Employment: City of San Antonio v. Salvaggio, No. 04-13-00172-CV, 2013 WL 6086935 (Tex. App.—San Antonio Nov. 20, 2013). This is a hearing examiner case where the City of San Antonio appeals the trial court’s summary judgment in favor of Police Lieutenant Salvaggio affirming the hearing examiner’s award overturning his indefinite suspension and reinstatement. The San Antonio Court of Appeals affirmed the reinstatement. Salvaggio took a promotional exam for captain. This was the first time post-it notes were used to designate assigned setting. Despite the fact no exam procedures were given out, no definition of “exam materials” was provided (but a rule prevented testing materials from being taken out of the exam room), and no prohibition against scribbling on the post it-notes was expressed. Salvaggio used the post-it note as scratch paper, writing down notes about topics he wanted to review during the mid-day break. The note was confiscated and was reported to his supervisors. Several months later, some incidents involving several candidates taking test booklets out of a detective promotional examination were reported to the media. During an investigation of these incidents by the city, the post-it note incident with Salvaggio was mentioned and a separate investigation was opened. Salvaggio was eventually suspended indefinitely and appealed to a hearing examiner who reinstated him. The city appealed to the district court which affirmed the hearing examiner’s determination.
The city asserts the hearing examiner exceeded his authority because the definition of “testing materials” is a policy decision over which the examiner has no jurisdiction. The San Antonio Court of Appeals noted that if the hearing examiner had created a new rule by defining “testing materials” it would be improper. However, that is not what the examiner did in this case. Reading the hearing examiner’s written decision as a whole, the hearing examiner did not define “test materials” to exclude, or include, the post-it note. The examiner based his decision on the fact that the term “test materials” had never been defined by the city’s civil service commission, which was the sole entity authorized to define the term. The chief had no authority to define the term to include the post-it note. Since the city failed to establish the note was testing material, it failed to properly assert a violation. The reinstatement was affirmed.*
Vested Rights: City of San Antonio v. Greater San Antonio Builders Assoc., No. 04-13-00013-CV, 2013 WL 6086930 (Tex. App.—San Antonio Nov. 20, 2013). This is a vested rights case under Chapter 245 of the Texas Local Government Code. The City of San Antonio appealed from a declaratory judgment invalidating its “fair notice ordinance” and the San Antonio Court of Appeals affirmed. In relation to permits for development, the city passed an ordinance requiring the applicant to fill out a specific city form which flags the permit for the city to recognize vested rights. The purpose is “to provide standard procedures for an applicant to accrue rights under Chapter 245 of the Texas Local Government Code.” The Plaintiffs are organizations whose members include individuals and entities who are concerned with issues affecting the real estate industry in the greater San Antonio area or who own real property in the city. In a separate interlocutory appeal, the Plaintiff’s standing was affirmed and they were permitted to proceed at the trial court level. The Plaintiffs filed traditional summary judgment motions (two of them on different issues) which the trial court granted. The city appealed.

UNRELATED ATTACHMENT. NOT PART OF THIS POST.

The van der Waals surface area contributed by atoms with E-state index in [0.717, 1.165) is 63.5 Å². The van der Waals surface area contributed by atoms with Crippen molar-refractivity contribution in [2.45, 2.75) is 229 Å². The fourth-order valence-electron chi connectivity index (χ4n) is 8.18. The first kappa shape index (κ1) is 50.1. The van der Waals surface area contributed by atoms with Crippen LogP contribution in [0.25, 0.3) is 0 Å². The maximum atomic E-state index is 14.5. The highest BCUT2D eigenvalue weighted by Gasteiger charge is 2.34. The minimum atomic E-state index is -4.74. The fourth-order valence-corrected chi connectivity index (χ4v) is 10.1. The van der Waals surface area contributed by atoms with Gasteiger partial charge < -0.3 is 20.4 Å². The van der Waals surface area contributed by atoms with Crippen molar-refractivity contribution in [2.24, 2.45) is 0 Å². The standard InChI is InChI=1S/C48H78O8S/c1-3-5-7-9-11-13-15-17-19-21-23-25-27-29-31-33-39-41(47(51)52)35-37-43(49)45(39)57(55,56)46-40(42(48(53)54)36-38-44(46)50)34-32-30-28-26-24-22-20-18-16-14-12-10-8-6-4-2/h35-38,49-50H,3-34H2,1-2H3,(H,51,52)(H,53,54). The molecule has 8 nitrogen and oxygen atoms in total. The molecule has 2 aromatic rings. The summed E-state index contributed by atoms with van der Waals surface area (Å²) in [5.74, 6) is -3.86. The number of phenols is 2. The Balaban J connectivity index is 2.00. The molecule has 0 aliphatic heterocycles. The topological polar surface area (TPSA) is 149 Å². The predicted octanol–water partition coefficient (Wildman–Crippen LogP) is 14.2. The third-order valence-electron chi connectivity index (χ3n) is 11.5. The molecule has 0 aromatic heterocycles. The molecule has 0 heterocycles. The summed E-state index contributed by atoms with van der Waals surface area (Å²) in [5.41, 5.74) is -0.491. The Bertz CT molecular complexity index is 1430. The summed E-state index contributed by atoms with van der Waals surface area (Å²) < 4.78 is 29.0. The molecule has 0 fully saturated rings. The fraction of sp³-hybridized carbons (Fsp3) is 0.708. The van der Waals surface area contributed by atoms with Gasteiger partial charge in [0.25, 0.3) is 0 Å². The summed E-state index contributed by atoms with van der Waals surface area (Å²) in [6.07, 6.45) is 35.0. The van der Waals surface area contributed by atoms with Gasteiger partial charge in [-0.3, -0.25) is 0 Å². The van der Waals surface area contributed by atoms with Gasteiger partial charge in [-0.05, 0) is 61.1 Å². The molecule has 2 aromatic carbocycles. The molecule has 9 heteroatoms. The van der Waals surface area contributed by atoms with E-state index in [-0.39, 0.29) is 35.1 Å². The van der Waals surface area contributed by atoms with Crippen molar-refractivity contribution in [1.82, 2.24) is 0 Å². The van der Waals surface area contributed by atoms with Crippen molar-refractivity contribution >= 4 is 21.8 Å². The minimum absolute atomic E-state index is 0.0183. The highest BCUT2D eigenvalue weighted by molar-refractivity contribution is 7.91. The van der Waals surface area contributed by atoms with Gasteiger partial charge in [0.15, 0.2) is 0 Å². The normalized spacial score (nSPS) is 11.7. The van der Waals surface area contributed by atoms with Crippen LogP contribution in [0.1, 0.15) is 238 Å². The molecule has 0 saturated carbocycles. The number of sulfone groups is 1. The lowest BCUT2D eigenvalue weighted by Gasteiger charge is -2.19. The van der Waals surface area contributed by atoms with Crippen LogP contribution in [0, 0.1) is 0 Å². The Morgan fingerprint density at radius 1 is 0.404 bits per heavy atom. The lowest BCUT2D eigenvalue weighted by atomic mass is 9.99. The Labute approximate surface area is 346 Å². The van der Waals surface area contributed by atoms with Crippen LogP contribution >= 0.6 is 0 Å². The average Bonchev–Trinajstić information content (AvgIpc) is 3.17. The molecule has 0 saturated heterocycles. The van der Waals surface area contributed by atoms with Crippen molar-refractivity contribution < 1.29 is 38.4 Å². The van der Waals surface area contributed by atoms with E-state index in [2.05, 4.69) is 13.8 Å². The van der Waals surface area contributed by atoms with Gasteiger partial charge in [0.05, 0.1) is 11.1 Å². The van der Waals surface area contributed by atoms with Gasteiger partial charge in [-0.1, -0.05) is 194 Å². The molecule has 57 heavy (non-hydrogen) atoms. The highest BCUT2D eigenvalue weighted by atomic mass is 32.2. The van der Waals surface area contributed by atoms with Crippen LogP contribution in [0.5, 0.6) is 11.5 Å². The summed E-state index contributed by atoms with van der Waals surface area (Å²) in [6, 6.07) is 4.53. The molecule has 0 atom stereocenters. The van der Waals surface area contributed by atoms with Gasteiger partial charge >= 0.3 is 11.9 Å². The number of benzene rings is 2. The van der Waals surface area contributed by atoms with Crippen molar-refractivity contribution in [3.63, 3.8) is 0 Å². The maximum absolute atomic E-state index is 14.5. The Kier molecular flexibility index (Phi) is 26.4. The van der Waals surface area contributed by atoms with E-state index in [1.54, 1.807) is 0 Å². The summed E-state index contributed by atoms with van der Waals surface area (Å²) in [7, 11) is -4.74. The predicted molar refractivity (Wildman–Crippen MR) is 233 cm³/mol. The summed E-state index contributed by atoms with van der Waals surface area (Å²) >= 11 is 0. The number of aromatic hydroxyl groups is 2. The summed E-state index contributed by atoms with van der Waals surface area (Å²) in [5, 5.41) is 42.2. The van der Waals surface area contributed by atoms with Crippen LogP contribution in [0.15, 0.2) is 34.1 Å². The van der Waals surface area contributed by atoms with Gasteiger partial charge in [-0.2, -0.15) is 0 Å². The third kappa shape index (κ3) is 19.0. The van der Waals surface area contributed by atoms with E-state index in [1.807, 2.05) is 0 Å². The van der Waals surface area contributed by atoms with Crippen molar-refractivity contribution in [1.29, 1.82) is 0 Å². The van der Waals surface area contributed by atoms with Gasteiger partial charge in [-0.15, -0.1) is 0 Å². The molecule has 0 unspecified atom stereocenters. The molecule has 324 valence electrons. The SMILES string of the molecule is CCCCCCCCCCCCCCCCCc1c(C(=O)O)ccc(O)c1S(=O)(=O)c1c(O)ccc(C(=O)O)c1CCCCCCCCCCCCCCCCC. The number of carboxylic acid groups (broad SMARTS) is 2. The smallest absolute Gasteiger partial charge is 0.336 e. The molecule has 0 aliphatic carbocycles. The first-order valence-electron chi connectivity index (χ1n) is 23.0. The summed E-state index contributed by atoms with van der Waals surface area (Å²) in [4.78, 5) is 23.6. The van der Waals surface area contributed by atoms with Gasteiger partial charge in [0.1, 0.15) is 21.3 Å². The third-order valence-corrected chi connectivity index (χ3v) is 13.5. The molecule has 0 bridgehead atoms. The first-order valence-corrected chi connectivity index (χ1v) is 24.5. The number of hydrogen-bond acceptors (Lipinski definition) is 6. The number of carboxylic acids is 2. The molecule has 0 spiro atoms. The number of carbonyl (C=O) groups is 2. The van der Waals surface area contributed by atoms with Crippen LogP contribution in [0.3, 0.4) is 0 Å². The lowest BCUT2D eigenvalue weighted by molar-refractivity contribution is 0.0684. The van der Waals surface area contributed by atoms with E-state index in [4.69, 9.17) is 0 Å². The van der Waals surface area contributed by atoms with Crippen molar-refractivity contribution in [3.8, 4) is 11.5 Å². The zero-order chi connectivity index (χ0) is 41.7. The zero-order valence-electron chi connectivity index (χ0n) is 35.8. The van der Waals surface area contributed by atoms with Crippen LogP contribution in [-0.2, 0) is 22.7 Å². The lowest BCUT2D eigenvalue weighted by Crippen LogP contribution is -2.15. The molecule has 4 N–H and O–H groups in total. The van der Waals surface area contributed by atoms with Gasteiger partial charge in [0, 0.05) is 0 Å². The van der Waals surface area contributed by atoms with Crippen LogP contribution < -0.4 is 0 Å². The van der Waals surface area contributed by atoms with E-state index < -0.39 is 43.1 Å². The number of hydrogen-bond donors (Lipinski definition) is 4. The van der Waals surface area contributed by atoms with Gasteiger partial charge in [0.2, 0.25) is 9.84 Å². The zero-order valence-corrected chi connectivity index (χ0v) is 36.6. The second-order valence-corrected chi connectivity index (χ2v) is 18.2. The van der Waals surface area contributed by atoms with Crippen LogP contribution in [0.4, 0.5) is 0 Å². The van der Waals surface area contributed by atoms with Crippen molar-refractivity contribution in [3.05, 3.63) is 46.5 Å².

The city asserted the fair notice ordinance ensures the city will have enough information about a project to determine whether the project has changed and, therefore, is subject to current development regulations. Plaintiffs countered that the fair notice ordinance allows the city to prevent owners from obtaining or utilizing vested rights that have already been authorized by the legislature under Chapter 245. The city conceded it would not recognize a vested right without the fair notice form since its absence makes an application incomplete. However, the court held that Chapter 245 expressly defines the documents and information that cause the accrual of a vested right. Tex. Loc. Gov’t Code § 245.002(b). The city’s form requires additional information beyond what is recognized in the statute and therefore fails to recognize rights which vest under state law. Unfortunately, the court then held that since the city did not present z severance clause argument in response to the summary judgment, they could not do so on appeal. The entire ordinance is therefore invalid. This seems a little extreme since the law is the law and whatever provision may be invalid, the presence of a severance clause separates it as an operation of law. But the Fourth Court of Appeals did not see it that way and invalidated the entire ordinance.*